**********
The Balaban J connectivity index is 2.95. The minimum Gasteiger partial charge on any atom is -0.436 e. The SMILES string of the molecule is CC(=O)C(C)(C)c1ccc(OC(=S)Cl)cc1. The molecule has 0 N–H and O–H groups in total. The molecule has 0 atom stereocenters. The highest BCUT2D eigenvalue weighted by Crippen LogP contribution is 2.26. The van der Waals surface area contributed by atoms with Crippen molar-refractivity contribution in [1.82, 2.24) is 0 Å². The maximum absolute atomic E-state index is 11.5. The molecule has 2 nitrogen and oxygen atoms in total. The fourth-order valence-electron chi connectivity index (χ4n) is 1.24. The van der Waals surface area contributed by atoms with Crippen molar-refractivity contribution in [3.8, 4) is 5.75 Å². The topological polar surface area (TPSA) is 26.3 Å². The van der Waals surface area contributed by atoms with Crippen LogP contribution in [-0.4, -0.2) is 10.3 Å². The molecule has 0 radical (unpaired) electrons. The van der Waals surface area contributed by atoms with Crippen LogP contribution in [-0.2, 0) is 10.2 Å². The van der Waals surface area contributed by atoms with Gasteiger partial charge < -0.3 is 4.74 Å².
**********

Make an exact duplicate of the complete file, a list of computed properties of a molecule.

The Balaban J connectivity index is 2.95. The minimum Gasteiger partial charge on any atom is -0.436 e. The SMILES string of the molecule is CC(=O)C(C)(C)c1ccc(OC(=S)Cl)cc1. The molecule has 0 N–H and O–H groups in total. The molecule has 0 atom stereocenters. The highest BCUT2D eigenvalue weighted by Crippen LogP contribution is 2.26. The van der Waals surface area contributed by atoms with Crippen molar-refractivity contribution in [1.82, 2.24) is 0 Å². The maximum absolute atomic E-state index is 11.5. The molecule has 2 nitrogen and oxygen atoms in total. The fourth-order valence-electron chi connectivity index (χ4n) is 1.24. The van der Waals surface area contributed by atoms with Crippen molar-refractivity contribution in [3.8, 4) is 5.75 Å². The topological polar surface area (TPSA) is 26.3 Å². The van der Waals surface area contributed by atoms with Crippen LogP contribution in [-0.4, -0.2) is 10.3 Å². The molecule has 0 radical (unpaired) electrons. The van der Waals surface area contributed by atoms with Crippen LogP contribution in [-0.2, 0) is 10.2 Å². The van der Waals surface area contributed by atoms with Gasteiger partial charge < -0.3 is 4.74 Å².